Students from around the country have been sharing reaction to the news that the Leaving Certificate examination will not take place this summer.
It came after the Government announced that students would be given the option of accepting calculated grades - or sitting the exams at a later date.
Saoirse Mulvihill, 18, from Dublin said she feels "ultimately relieved and grateful" that a decision has been made.
Ms Mulvihill said: "I think giving people the opportunity to choose between taking it at a later date or going ahead with the predicted gradings is the possibly fairest solution to the current circumstances.
"I am glad that the well-being of the students is being put first as I also think that should be the number one priority."
Amy Lavin, 17, from Sligo expressed her "relief" at the decision as she no longer feels as thought she needs to "choose between my health and my education".
Ms Lavin said: "As I have a heart condition and other ongoing illnesses, I am relieved to say I no longer have to choose between my health and my future in education, so I will be accepting predictive grades.
"For me, this stressful time is now easing and I am ready to focus on my future in education, wherever that may take me."
Kyle Dreeling, 18, from Kilkenny, described the announcement as a "weight off the shoulders" and that he feels "much safer" with the decision to call off the summer examinations during a pandemic.
Mr Dreeling said: "The only issues I can really think of are teacher bias and the mock leaks, but I think these aren't as a big of a deal that people are making them out to be and will probably sort themselves out - the government are definitely aware of them so it’s not that bad."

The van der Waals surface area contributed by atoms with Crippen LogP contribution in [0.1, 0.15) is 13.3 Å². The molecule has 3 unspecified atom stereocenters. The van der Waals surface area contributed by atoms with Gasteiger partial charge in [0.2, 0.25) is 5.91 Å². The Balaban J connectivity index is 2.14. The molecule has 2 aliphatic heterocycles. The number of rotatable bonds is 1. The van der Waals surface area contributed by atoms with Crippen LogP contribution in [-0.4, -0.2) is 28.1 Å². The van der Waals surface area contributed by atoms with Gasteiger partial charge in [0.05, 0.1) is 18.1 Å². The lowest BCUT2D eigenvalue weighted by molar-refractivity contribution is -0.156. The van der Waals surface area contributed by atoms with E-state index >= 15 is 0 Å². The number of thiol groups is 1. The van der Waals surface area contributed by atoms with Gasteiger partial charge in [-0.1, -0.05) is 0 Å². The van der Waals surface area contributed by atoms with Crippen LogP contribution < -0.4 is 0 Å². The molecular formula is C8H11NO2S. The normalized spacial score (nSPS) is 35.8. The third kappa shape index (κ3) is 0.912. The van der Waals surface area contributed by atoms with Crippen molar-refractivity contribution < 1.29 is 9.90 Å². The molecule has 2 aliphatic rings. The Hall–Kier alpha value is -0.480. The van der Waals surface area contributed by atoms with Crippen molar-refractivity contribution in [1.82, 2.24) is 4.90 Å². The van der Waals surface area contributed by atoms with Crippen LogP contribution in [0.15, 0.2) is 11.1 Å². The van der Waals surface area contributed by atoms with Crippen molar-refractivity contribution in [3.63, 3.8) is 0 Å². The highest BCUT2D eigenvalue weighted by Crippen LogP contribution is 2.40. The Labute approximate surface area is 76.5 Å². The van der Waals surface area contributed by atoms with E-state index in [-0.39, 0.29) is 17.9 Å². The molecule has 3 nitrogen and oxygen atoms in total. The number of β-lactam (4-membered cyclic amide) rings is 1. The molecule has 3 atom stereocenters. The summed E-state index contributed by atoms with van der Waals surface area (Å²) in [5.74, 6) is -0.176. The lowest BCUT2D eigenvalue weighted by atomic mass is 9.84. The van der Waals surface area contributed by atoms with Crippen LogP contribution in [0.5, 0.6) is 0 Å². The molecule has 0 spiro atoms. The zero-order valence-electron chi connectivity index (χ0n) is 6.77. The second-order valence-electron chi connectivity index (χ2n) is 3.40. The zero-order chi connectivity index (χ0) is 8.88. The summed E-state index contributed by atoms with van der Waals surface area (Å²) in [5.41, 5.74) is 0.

Theo Joyce, 18, from Galway said that "these unusual times call for unusual measures".
Mr Joyce said: "I would've liked to sit the exams but it also comes as a relief to me that we don’t have to. It’s the heath concerns and it’s risky for all the people involved.
"I understand that it was a very hard decision for the officials to make, and I have sympathy for them."
Roisin Maguire, 19, from Kildare is happy that students are being given a choice about sitting exams at a later date or accepting their predicted grades.
Ms Maguire said: "Hopefully when the predictive grading system is being set in place, teachers will take into consideration that the majority of students improve between mocks and Leaving Cert."
Brandon Caulfield, 17, from Dublin, said he is happy with the cancellation of the summer exams - and pointed out that students wishing to do them at a later date will now have "more time to study".
Mr Caulfield said: "I suppose the main thing is to acknowledge that we now have solid clarity and any questions we have will be answered in due course."
Students from Merlin College in Doughiska on the outskirts of Galway City have been giving their reaction to today's decision.
The school is one of the biggest and most diverse in the country with approximately 45 languages spoken by students and their parents at home.
Gintara Daraskeviciute is from Lithuania, but living in Galway all her life.
The 18-year-old has been studying her native language as an extra-curricular subject.
She was aiming for a high grade to boost the points needed for global commerce at NUI Galway. Now she is concerned as to how teachers can predict her grade when she doesn't study the subject at school.
Busayo Muheeb is 17, and was born in Ireland when his parents came here from Nigeria. He also has mixed feelings about the 'Plan B' announced today.
"I'm relieved that the stress and uncertainty has been removed but I'm worried that my mocks are not a true reflection of what I had hoped to achieve in the Leaving Cert," he said
Busayo wants to study biotechnology at NUI Galway but is worried he won't make the grade.
Both students say they have worked hard over the past number of years and remain focused on gaining entry to the courses they want in order to pursue their future careers.